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Is China Really Targeting US Diplomats With a 'Sonic Attack'?

 
 

On May 23, the U.S. embassy in China released a health alert, claiming that a U.S. government employee in China “recently reported subtle and vague, but abnormal, sensations of sound and pressure.”

Although the statement clarified that the United States did not know “what caused the reported symptoms” nor was aware of “any similar situations in China, either inside or outside of the diplomatic community,” the U.S. government sent a warning message to all its citizens in China in the health alert:

[I]f you experience any unusual acute auditory or sensory phenomena accompanied by unusual sounds or piercing noises, do not attempt to locate their source. Instead, move to a location where the sounds are not present.

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An embassy spokeswoman also told CNN that this U.S. employee was diagnosed with a “mild traumatic brain injury.”

U.S. Secretary of State Mike Pompeo later claimed that this incident in China was “very similar” to and “entirely consistent” with those experienced by American diplomats posted in Havana, Cuba. Last year U.S. State Department sent most of its diplomats in Cuba home after accusing the Cuban government of conducting “sonic attacks” on employees of the American embassy.

Unsurprisingly, after Pompeo’s remarks the U.S. media then widely referred to this incident as a Chinese “sonic attack.”

However, many researchers believe that the symptoms these U.S. diplomats suffered are unlikely to be caused by “sonic attacks.”

Jürgen Altmann, a physics professor at Technischen Universität Dortmund in Berlin, told CNN, “I know of no acoustic effect that would produce concussion-like symptoms; according to my research, strong effects on humans require loudness levels that would be perceived as very loud noise while exposed.”

In line with Altmann, Wang Ning, chief physician of the Department of Neurosurgery in Beijing Xuanwu Hospital, who has specialized in the field of neurosurgery for many years, also told Chinese media that “To cause a ‘traumatic brain injury,’ the intensity of sound waves should be as strong as an explosive level.”

As for the earlier Cuba incident, many U.S. experts also ruled out the possibility of  “sonic attacks.” For example, after examining the 21 embassy workers in Havana, a team of doctors at the University of Pennsylvania published a report on February 15 in the journal JAMA, suggesting that none of the proposed causes for these mass brain symptoms (including sonic weapons) really make sense, according to Live Science.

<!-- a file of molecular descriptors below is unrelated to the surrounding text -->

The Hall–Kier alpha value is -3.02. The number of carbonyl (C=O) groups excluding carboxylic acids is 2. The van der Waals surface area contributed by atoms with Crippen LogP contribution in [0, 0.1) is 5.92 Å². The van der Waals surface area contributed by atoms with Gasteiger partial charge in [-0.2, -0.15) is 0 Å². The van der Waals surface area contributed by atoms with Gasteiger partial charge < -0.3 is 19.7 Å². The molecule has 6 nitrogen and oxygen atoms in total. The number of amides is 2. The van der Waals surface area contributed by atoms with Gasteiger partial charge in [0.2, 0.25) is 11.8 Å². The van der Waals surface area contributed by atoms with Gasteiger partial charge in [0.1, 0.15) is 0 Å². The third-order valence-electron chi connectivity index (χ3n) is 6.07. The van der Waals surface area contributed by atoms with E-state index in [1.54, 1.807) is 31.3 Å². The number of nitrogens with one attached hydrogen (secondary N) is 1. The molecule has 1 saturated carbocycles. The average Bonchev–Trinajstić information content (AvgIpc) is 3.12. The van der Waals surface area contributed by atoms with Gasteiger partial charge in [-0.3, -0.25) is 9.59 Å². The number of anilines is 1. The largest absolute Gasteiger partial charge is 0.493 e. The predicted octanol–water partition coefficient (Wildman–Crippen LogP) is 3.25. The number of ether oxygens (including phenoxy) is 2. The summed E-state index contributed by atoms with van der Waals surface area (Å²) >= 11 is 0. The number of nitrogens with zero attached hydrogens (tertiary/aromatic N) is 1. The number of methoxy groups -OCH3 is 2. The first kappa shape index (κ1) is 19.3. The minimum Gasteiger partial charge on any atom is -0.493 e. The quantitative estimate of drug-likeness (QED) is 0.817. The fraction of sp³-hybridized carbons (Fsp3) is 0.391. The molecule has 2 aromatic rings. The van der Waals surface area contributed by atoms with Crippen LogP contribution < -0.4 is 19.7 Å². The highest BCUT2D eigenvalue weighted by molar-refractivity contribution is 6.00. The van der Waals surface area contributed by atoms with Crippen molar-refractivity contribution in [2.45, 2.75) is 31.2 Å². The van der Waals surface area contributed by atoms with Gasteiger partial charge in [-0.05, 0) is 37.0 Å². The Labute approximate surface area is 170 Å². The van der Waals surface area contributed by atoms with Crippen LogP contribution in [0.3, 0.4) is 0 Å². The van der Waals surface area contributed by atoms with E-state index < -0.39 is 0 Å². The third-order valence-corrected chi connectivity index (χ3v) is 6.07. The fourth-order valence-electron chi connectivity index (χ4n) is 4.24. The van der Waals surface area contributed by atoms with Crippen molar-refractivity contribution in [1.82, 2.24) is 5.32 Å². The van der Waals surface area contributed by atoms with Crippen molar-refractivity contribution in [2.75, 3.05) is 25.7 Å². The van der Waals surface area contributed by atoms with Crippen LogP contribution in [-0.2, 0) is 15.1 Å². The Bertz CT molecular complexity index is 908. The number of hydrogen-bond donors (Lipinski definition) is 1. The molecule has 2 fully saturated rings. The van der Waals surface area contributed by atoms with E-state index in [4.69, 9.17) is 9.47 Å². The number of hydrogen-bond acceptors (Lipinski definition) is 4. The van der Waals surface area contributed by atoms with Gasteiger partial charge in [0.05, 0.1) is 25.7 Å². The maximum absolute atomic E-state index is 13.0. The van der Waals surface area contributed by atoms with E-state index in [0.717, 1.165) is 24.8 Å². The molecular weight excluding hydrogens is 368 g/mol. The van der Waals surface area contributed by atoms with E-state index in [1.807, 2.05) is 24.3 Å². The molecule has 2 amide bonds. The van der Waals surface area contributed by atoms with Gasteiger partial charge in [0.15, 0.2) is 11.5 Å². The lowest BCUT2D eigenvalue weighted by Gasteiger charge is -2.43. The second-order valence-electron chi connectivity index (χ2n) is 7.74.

In fact, even the FBI made it clear that “there has been no evidence to support the theory of sonic waves being used to harm Americans in Havana.”

Instead, a group of scientists published an academic article, arguing that the Cuba incident was more likely the “accidental side effect of attempted eavesdropping.”

Kevin Fu, a researcher at the University of Michigan, together with Wenyuan Xu, a professor at Zhejiang University, in Hangzhou, China, and her Ph.D. student Chen Yan, published a report, titled “On Cuba, Diplomats, Ultrasound, and Intermodulation Distortion,” giving a more plausible explanation.

Through experiments, this team showed that ultrasonic signals from eavesdropping devices can “combine to produce audible and potentially dangerous tones similar to the undulating, high-pitched chirping that the diplomats described,” as Michigan News put it.

“We’ve demonstrated a scenario in which the harm might have been unintentional, a byproduct of a poorly engineered ultrasonic transmitter that was meant to be covert,” Fu told Michigan News. “A malfunctioning device that was supposed to inaudibly steal information or eavesdrop on conversation with ultrasonic transmission seems more plausible than a sonic weapon.”

IEEE Spectrum, a magazine edited by the Institute of Electrical and Electronics Engineers, believes that Fu’s report is “finally a likely explanation.” While Fu was quick to point out this is still just a theory, he suggested the harmful sound could be the unintentional result of an ultrasonic transmitter — an eavesdropping device — reacting with an ultrasonic jammer meant to safeguard against such bugs.

“Each device might have been placed there by a different party, completely unaware of the other,” Fu said.

Notably, this report was published in March, before the latest China incident.

So far, China’s attitude toward this incident has been quite calm.

On May 24, China’s Foreign Ministry responded:

China has always protected the safety of foreign diplomatic missions in China, including that of the U.S. diplomatic staff, in accordance with the Vienna Convention on Diplomatic Relations and the Vienna Convention on Consular Relations. Regarding what was said in those reports, China has carried out an investigation seriously and given an initial feedback to the U.S. By far, we have found no reason or clue for what was reported by the U.S.  

In Fu’s mind, “bad engineering just seems much more likely than a sonic weapon.” If the China incident was “entirely consistent” with the Cuba “sonic attacks,” then it may be that a “poorly engineered ultrasonic transmitter” — or jammer, or both — was being used in both cases.

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